subscribe to my podcast

Meet Danielle, your guide on the journey to self-discovery and growth. With a background in counseling and a passion for empowering others, Danielle brings warmth, insight, and practical wisdom to her work.

Meet Danielle

buy my guided journal

shop now



Search the Blog

We can’t outsmart our feelings.

A love note for logical thinkers.

I didn’t start participating in my own therapy until I’d been a practicing therapist for 6 months. For most of my 20’s and 30’s my storefront sandwich board would’ve read, “It’s okay. I’m fine. I’m smart enough to figure this out. I’m just one more how-to guide away from getting it together.”

Cringe. I know.

Before grad-school, during grad-school, and in my early days in the “expert seat,” I was operating my life with the same manual I’ve seen every one of my clients use – I’m smart. I should be able to figure this out.

This = big uncomfortable feelings – unworthiness, worry, perfectionism, anxious attachment, avoidant attachment, fear of abandonment, that itchy/sweaty feeling of being alone in a crowd and wanting to live near the open bar.

Not only is the belief that “I should be able to figure this out” dripping in the rotten ectoplasm of SHAME, it also has some gaping holes…logically speaking.

You can’t outsmart your big feelings because your brain doesn’t work that way.

When trauma, disorganized attachment, grief, loss, or pain present themselves in childhood, pre-language, without context, and/or pre-longterm memory your adult mind will NOT be able to access the thoughts that allow you to name your experience, rationalize it and neatly organize it in your emotional body. More simply repeated, your brain doesn’t work that way.

It’s not your fault. It’s not your brain’s fault. And, it never was a reflection of your intelligence.

What you will feel is dis-regulated, upset, agitated or out of control. When we are activated, triggered or grieving the part of our brain that contextualizes time is offline, meaning the past is now and our pain will last forever. The pain avoiding, threat detecting, pleasure seeking, and deeply feeling parts of your brain are older, develop first and will speak the loudest to get your attention.

Information is great. Knowledge is power. AND, thinking about our feelings will not change them. The irony of ironies – feeling our feelings is what changes them. More specifically, being present with them with safety and support over time is what gives us the greatest opportunity to change them.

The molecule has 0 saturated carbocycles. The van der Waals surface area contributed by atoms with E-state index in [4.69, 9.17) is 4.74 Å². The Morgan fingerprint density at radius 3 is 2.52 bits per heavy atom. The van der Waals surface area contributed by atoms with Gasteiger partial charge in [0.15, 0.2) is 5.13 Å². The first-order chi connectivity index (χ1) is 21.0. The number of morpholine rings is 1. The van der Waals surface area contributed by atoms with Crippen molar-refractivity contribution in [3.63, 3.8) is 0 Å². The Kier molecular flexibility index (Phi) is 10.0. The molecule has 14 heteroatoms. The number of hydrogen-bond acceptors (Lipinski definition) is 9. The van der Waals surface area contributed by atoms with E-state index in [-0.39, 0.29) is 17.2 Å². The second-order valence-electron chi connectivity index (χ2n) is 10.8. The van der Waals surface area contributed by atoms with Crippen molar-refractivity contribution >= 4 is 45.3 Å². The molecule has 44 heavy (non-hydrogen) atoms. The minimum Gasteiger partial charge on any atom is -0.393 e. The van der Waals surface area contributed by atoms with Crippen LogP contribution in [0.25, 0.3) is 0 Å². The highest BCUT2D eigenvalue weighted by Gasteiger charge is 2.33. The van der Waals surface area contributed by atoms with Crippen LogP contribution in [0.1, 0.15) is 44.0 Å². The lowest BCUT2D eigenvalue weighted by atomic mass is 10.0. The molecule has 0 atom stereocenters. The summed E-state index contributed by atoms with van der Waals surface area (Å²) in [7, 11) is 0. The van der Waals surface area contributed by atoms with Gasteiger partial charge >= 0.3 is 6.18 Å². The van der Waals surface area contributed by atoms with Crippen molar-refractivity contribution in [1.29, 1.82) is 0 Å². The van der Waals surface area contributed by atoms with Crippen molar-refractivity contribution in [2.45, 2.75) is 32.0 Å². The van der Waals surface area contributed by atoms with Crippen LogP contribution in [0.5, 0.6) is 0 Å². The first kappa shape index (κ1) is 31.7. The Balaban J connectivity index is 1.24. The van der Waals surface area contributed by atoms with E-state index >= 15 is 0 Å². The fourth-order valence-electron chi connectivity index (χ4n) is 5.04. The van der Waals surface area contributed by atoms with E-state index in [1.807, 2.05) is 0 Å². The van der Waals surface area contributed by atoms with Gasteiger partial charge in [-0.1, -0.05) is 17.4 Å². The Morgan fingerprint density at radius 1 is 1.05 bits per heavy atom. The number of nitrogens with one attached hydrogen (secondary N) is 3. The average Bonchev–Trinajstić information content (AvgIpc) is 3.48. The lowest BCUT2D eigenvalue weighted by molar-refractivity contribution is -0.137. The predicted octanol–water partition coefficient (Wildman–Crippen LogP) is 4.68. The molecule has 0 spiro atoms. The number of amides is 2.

If you still have doubt, consider this – How many “simple steps” or “how-to guides” have had long-term lasting affects on your life? My guess. None.

I don’t want to vote logic off the island completely. Buying into a concept or a logically presented argument can lower our defenses enough to participate in the BIG messy feelings process.

Every client that’s ever reached out for help, scheduled a therapy session or gone to treatment has acknowledged the hard truths first:

  • I think I have a problem.
  • I think I need help.
  • I think I need to talk to someone.

Thinking matters. Of course it does. It’s an important step, but it doesn’t stop there. Thinking is the threshold to the healing. It’s the invitation to the party. And, while it can be scary standing on the welcome mat, once inside, you quickly realize you’re in good company.

Podcast news

Don’t Cut Your Own Bangs was listed in Indianapolis Monthly’s Best of 2023, for top podcast. It was unexpected and such a great way to end my maternity leave.

Thank you for listening! If you haven’t already, subscribe to the Don’t Cut Your Own Bangs podcast on iTunes or Spotify. More episodes are coming April 2024.

Support for you

Grab a pen and put your thoughts on paper. If you’re thinking “I’ve tried before but didn’t really know if I was doing it right,”—consider getting a copy of the Treasured Journal. The Treasured Journal includes questions, prompts, and exercises that will help you open up so that you can make sense of what you’re feeling. You can get the journal and its companion meditation guide HERE.

Stay connected

Even if emails are delayed, you can expect new and original content from me every week in the following places:

  • Instagram (100% my comfort zone)
  • Facebook (Post about 3x a week)
  • TikTok (little by little/getting there/learning)

The best things in life are shared.

Share this email with someone you love and invite them along!

xo, Danielle

Browse Articles